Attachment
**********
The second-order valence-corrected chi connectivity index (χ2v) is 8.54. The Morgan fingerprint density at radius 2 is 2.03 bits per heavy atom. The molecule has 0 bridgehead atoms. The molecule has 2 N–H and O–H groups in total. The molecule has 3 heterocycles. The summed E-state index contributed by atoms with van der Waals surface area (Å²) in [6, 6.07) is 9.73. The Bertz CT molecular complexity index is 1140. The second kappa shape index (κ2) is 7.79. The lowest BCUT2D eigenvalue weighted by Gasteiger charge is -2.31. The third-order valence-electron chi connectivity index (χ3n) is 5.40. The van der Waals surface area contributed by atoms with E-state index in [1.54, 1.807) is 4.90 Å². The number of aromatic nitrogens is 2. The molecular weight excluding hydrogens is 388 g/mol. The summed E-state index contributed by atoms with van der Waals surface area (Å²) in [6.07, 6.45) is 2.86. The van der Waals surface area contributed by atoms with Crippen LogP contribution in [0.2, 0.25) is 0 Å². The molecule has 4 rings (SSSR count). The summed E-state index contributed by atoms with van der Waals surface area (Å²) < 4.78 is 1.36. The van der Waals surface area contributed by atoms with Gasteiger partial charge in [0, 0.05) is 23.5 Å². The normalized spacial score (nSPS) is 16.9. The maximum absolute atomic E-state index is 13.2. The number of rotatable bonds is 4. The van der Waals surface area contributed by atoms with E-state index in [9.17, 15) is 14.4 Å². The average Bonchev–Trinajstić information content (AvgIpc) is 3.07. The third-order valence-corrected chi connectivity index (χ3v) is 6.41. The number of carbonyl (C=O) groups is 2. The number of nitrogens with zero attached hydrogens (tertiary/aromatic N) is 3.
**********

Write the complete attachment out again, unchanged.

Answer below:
The second-order valence-corrected chi connectivity index (χ2v) is 8.54. The Morgan fingerprint density at radius 2 is 2.03 bits per heavy atom. The molecule has 0 bridgehead atoms. The molecule has 2 N–H and O–H groups in total. The molecule has 3 heterocycles. The summed E-state index contributed by atoms with van der Waals surface area (Å²) in [6, 6.07) is 9.73. The Bertz CT molecular complexity index is 1140. The second kappa shape index (κ2) is 7.79. The lowest BCUT2D eigenvalue weighted by Gasteiger charge is -2.31. The third-order valence-electron chi connectivity index (χ3n) is 5.40. The van der Waals surface area contributed by atoms with E-state index in [1.54, 1.807) is 4.90 Å². The number of aromatic nitrogens is 2. The molecular weight excluding hydrogens is 388 g/mol. The summed E-state index contributed by atoms with van der Waals surface area (Å²) in [6.07, 6.45) is 2.86. The van der Waals surface area contributed by atoms with Crippen LogP contribution in [0.2, 0.25) is 0 Å². The molecule has 4 rings (SSSR count). The summed E-state index contributed by atoms with van der Waals surface area (Å²) < 4.78 is 1.36. The van der Waals surface area contributed by atoms with Gasteiger partial charge in [0, 0.05) is 23.5 Å². The normalized spacial score (nSPS) is 16.9. The maximum absolute atomic E-state index is 13.2. The number of rotatable bonds is 4. The van der Waals surface area contributed by atoms with E-state index in [9.17, 15) is 14.4 Å². The average Bonchev–Trinajstić information content (AvgIpc) is 3.07. The third-order valence-corrected chi connectivity index (χ3v) is 6.41. The number of carbonyl (C=O) groups is 2. The number of nitrogens with zero attached hydrogens (tertiary/aromatic N) is 3.